How to Walk on Snow

Successful snow travel hinges on your ability to understand the terrain and move efficiently across it. Colorado Mountain School guide Ian Fowler shares his tips for conquering the fourth season.
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walk on snow

From left to right: French technique; kicking steps; duck walk; American technique

Going up

Duck walk: On slight, slippery inclines, splay your feet outward to maximize surface contact. Take wide steps and kick into the slope with the inside edge of your foot for better purchase.

Go American: When the slope gets too steep for flat-footed travel to feel secure, use the American step to keep going straight up: Face uphill, splay one foot outward (like the duck walk) and kick in with the other toe. Alternate sides when one leg tires.

Kick steps: For booting up short steeps in soft snow, kick twice, perpendicular to the slope, to create a platform for your foot. Straighten your rear leg after each step to lengthen contracted muscles and “rest” your weight on your bones.

Go French: On steep, hard snow, save energy (and your calves) with the French step. Make long switchbacks and use a crossover step to avoid wearing out your uphill leg. Point both feet slightly downhill to ensure maximum surface contact (wear crampons). Bring your back foot around, planting it uphill and in front of your leading foot. Use an ice axe for balance.

Going down

Plunge step: For straight-down descents in soft snow, face outward from the slope. Ram your heel into the snow and point your toes to the sky.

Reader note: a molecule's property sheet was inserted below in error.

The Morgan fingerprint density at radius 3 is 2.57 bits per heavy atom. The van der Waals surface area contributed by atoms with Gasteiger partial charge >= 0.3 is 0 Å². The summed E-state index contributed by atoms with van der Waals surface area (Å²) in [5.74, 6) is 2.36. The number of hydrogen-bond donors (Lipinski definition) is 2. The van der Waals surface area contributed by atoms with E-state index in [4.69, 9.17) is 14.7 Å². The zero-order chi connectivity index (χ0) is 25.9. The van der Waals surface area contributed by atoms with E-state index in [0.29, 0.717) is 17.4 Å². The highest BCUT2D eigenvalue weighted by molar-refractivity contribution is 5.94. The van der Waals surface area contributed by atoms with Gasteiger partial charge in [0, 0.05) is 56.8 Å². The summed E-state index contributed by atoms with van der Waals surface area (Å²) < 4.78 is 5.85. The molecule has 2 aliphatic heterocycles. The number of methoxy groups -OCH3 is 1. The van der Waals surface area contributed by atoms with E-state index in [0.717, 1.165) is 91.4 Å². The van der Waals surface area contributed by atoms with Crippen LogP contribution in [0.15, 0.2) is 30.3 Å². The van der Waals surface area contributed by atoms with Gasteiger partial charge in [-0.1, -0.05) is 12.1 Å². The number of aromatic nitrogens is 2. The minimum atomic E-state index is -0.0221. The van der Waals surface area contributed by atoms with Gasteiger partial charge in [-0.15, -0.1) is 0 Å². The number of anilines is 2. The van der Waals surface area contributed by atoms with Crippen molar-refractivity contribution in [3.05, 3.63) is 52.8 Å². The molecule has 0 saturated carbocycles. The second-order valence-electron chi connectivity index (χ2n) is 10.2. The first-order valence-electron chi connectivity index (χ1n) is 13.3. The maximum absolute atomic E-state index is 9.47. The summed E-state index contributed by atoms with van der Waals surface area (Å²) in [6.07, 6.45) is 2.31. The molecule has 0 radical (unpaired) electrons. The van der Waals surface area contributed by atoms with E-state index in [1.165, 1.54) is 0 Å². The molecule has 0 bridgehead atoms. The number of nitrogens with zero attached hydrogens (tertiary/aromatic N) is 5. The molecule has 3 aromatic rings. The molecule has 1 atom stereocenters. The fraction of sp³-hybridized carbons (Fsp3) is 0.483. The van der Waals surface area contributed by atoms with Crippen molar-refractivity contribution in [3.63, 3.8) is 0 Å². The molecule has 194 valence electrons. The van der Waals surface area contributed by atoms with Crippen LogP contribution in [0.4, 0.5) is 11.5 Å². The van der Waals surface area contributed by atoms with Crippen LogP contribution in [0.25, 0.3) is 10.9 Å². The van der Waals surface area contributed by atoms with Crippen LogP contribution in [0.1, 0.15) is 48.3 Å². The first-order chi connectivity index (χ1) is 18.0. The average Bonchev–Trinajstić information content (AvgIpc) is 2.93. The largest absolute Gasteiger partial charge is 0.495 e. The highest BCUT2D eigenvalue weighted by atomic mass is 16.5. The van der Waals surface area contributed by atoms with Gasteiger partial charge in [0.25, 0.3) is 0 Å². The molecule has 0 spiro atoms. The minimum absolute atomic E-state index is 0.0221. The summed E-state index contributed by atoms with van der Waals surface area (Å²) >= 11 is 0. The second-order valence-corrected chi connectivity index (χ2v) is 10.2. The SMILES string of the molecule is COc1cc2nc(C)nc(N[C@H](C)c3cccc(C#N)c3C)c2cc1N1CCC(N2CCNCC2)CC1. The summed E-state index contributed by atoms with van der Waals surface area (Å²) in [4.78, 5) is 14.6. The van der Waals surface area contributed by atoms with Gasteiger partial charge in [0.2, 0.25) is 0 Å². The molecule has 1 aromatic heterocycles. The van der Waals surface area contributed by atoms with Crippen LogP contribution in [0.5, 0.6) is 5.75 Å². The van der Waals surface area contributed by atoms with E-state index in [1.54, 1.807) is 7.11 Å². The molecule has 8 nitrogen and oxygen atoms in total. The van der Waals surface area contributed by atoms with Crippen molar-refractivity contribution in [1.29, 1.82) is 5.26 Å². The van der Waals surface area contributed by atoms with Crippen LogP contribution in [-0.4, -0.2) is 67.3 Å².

Stomp it out: In firm snow, splay your feet (duck walk-style) and stamp. “Keep a flex in your knees and your nose over your toes,” Fowler says. Switchback on steeps, and face the slope if you feel insecure.

Tip: Downward momentum gives falls more consequence. Stay alert, and check for loose straps, clothing, and laces.

Timing is everything

Travel is easiest on firm, but not rock-hard, snow. In winter, wait for the sun to soften icy spots. In spring, start early before slopes turn to slush. “Nothing drains efficiency like soft, punchy snow,” Fowler says. 

Get a Grip

Hard snow, icy patches, and steep slopes might require additional traction. 


Best uses: Snowy trails or flats, especially when running or moving quickly.

Limitations: Chain-style traction typically lacks the bite required for icy hills.


Best uses: Icy terrain or gentle slopes with safe fall zones.

Limitations: Spikes can provide a false sense of security and aren’t meant for steep, firm terrain.


Best uses: Hard snow, steep slopes, and no-fall zones.

Limitations: Crampons should be used with mountaineering boots and an ice axe.